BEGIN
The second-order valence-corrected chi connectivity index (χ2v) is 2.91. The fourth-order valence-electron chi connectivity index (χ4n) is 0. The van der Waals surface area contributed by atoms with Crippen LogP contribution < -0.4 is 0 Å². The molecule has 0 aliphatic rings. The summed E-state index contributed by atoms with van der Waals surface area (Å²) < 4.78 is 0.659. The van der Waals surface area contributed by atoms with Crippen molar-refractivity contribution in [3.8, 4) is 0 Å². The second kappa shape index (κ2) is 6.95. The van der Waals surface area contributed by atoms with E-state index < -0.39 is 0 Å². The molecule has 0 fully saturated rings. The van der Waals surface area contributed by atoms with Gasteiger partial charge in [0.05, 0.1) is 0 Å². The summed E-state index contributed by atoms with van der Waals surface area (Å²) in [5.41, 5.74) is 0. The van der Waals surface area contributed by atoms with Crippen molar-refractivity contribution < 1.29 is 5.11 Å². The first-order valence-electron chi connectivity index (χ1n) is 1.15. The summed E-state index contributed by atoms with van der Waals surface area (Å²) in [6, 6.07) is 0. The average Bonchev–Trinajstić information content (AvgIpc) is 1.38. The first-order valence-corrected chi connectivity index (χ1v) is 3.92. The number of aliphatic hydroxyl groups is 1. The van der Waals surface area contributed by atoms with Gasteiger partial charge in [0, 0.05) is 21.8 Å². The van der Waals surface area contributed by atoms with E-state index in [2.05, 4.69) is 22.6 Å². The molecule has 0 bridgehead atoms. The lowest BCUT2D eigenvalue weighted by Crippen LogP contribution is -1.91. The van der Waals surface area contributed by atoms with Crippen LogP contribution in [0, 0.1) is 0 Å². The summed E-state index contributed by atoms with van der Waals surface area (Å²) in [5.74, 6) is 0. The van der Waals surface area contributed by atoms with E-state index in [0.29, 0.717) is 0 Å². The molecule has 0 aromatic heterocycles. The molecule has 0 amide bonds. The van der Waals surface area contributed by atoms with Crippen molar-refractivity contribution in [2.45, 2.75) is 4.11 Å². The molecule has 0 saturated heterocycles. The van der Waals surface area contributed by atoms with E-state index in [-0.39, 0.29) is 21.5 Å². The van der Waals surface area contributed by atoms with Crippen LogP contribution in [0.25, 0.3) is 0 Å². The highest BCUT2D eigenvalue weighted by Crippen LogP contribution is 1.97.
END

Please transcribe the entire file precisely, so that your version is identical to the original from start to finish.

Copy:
The second-order valence-corrected chi connectivity index (χ2v) is 2.91. The fourth-order valence-electron chi connectivity index (χ4n) is 0. The van der Waals surface area contributed by atoms with Crippen LogP contribution < -0.4 is 0 Å². The molecule has 0 aliphatic rings. The summed E-state index contributed by atoms with van der Waals surface area (Å²) < 4.78 is 0.659. The van der Waals surface area contributed by atoms with Crippen molar-refractivity contribution in [3.8, 4) is 0 Å². The second kappa shape index (κ2) is 6.95. The van der Waals surface area contributed by atoms with E-state index < -0.39 is 0 Å². The molecule has 0 fully saturated rings. The van der Waals surface area contributed by atoms with Gasteiger partial charge in [0.05, 0.1) is 0 Å². The summed E-state index contributed by atoms with van der Waals surface area (Å²) in [5.41, 5.74) is 0. The van der Waals surface area contributed by atoms with Crippen molar-refractivity contribution < 1.29 is 5.11 Å². The first-order valence-electron chi connectivity index (χ1n) is 1.15. The summed E-state index contributed by atoms with van der Waals surface area (Å²) in [6, 6.07) is 0. The average Bonchev–Trinajstić information content (AvgIpc) is 1.38. The first-order valence-corrected chi connectivity index (χ1v) is 3.92. The number of aliphatic hydroxyl groups is 1. The van der Waals surface area contributed by atoms with Gasteiger partial charge in [0, 0.05) is 21.8 Å². The van der Waals surface area contributed by atoms with E-state index in [2.05, 4.69) is 22.6 Å². The molecule has 0 bridgehead atoms. The lowest BCUT2D eigenvalue weighted by Crippen LogP contribution is -1.91. The van der Waals surface area contributed by atoms with Crippen LogP contribution in [0, 0.1) is 0 Å². The summed E-state index contributed by atoms with van der Waals surface area (Å²) in [5.74, 6) is 0. The van der Waals surface area contributed by atoms with E-state index in [0.29, 0.717) is 0 Å². The molecule has 0 aromatic heterocycles. The molecule has 0 amide bonds. The van der Waals surface area contributed by atoms with Crippen molar-refractivity contribution in [2.45, 2.75) is 4.11 Å². The molecule has 0 saturated heterocycles. The van der Waals surface area contributed by atoms with E-state index in [-0.39, 0.29) is 21.5 Å². The van der Waals surface area contributed by atoms with Crippen LogP contribution in [0.25, 0.3) is 0 Å². The highest BCUT2D eigenvalue weighted by Crippen LogP contribution is 1.97.